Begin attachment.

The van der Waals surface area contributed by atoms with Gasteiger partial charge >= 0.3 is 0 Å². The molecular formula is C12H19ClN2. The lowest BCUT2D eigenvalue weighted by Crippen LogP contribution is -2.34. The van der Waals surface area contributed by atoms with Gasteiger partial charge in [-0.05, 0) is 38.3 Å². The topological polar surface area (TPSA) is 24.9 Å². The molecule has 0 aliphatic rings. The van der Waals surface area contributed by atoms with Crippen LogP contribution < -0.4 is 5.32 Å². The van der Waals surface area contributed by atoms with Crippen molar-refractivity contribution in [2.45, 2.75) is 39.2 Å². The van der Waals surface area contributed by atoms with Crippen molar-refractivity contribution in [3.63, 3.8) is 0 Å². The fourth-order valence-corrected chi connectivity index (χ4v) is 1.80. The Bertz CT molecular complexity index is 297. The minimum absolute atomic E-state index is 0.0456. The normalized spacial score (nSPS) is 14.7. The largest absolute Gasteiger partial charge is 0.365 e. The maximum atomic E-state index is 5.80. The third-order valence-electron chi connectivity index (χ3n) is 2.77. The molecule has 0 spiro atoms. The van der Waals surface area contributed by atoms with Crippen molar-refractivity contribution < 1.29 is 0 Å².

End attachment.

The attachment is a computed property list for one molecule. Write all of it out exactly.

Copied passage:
The van der Waals surface area contributed by atoms with Gasteiger partial charge >= 0.3 is 0 Å². The molecular formula is C12H19ClN2. The lowest BCUT2D eigenvalue weighted by Crippen LogP contribution is -2.34. The van der Waals surface area contributed by atoms with Gasteiger partial charge in [-0.05, 0) is 38.3 Å². The topological polar surface area (TPSA) is 24.9 Å². The molecule has 0 aliphatic rings. The van der Waals surface area contributed by atoms with Crippen LogP contribution < -0.4 is 5.32 Å². The van der Waals surface area contributed by atoms with Crippen molar-refractivity contribution in [2.45, 2.75) is 39.2 Å². The van der Waals surface area contributed by atoms with Crippen molar-refractivity contribution in [3.63, 3.8) is 0 Å². The fourth-order valence-corrected chi connectivity index (χ4v) is 1.80. The Bertz CT molecular complexity index is 297. The minimum absolute atomic E-state index is 0.0456. The normalized spacial score (nSPS) is 14.7. The largest absolute Gasteiger partial charge is 0.365 e. The maximum atomic E-state index is 5.80. The third-order valence-electron chi connectivity index (χ3n) is 2.77. The molecule has 0 spiro atoms. The van der Waals surface area contributed by atoms with Crippen molar-refractivity contribution < 1.29 is 0 Å².